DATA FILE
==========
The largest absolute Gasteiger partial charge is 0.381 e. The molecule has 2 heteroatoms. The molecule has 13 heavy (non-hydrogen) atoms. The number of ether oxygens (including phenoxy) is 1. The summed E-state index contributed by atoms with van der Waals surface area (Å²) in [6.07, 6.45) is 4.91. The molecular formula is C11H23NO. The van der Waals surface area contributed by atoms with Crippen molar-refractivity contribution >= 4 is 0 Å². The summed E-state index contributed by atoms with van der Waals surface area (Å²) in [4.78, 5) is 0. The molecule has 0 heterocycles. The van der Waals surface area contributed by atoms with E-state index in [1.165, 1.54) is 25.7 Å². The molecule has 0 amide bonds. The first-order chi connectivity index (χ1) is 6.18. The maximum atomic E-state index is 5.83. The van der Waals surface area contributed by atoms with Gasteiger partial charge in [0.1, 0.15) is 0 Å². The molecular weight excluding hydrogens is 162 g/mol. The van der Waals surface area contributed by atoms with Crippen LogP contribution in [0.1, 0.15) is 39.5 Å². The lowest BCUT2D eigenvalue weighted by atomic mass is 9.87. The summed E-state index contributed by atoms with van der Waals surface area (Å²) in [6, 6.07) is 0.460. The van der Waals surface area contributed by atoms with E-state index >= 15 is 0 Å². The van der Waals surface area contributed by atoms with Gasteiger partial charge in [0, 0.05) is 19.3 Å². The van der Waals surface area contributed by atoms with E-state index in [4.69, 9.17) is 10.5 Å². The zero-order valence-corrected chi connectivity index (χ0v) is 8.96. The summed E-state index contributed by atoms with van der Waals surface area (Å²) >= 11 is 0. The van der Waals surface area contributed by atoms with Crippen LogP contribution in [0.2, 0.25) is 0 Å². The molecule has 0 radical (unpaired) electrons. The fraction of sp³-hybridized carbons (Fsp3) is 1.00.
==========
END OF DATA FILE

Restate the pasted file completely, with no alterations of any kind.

The largest absolute Gasteiger partial charge is 0.381 e. The molecule has 2 heteroatoms. The molecule has 13 heavy (non-hydrogen) atoms. The number of ether oxygens (including phenoxy) is 1. The summed E-state index contributed by atoms with van der Waals surface area (Å²) in [6.07, 6.45) is 4.91. The molecular formula is C11H23NO. The van der Waals surface area contributed by atoms with Crippen molar-refractivity contribution >= 4 is 0 Å². The summed E-state index contributed by atoms with van der Waals surface area (Å²) in [4.78, 5) is 0. The molecule has 0 heterocycles. The van der Waals surface area contributed by atoms with E-state index in [1.165, 1.54) is 25.7 Å². The molecule has 0 amide bonds. The first-order chi connectivity index (χ1) is 6.18. The maximum atomic E-state index is 5.83. The van der Waals surface area contributed by atoms with Gasteiger partial charge in [0.1, 0.15) is 0 Å². The molecular weight excluding hydrogens is 162 g/mol. The van der Waals surface area contributed by atoms with Crippen LogP contribution in [0.1, 0.15) is 39.5 Å². The lowest BCUT2D eigenvalue weighted by atomic mass is 9.87. The summed E-state index contributed by atoms with van der Waals surface area (Å²) in [6, 6.07) is 0.460. The van der Waals surface area contributed by atoms with E-state index >= 15 is 0 Å². The van der Waals surface area contributed by atoms with Gasteiger partial charge in [0, 0.05) is 19.3 Å². The van der Waals surface area contributed by atoms with E-state index in [4.69, 9.17) is 10.5 Å². The zero-order valence-corrected chi connectivity index (χ0v) is 8.96. The summed E-state index contributed by atoms with van der Waals surface area (Å²) >= 11 is 0. The van der Waals surface area contributed by atoms with Crippen LogP contribution in [0.2, 0.25) is 0 Å². The molecule has 0 radical (unpaired) electrons. The fraction of sp³-hybridized carbons (Fsp3) is 1.00.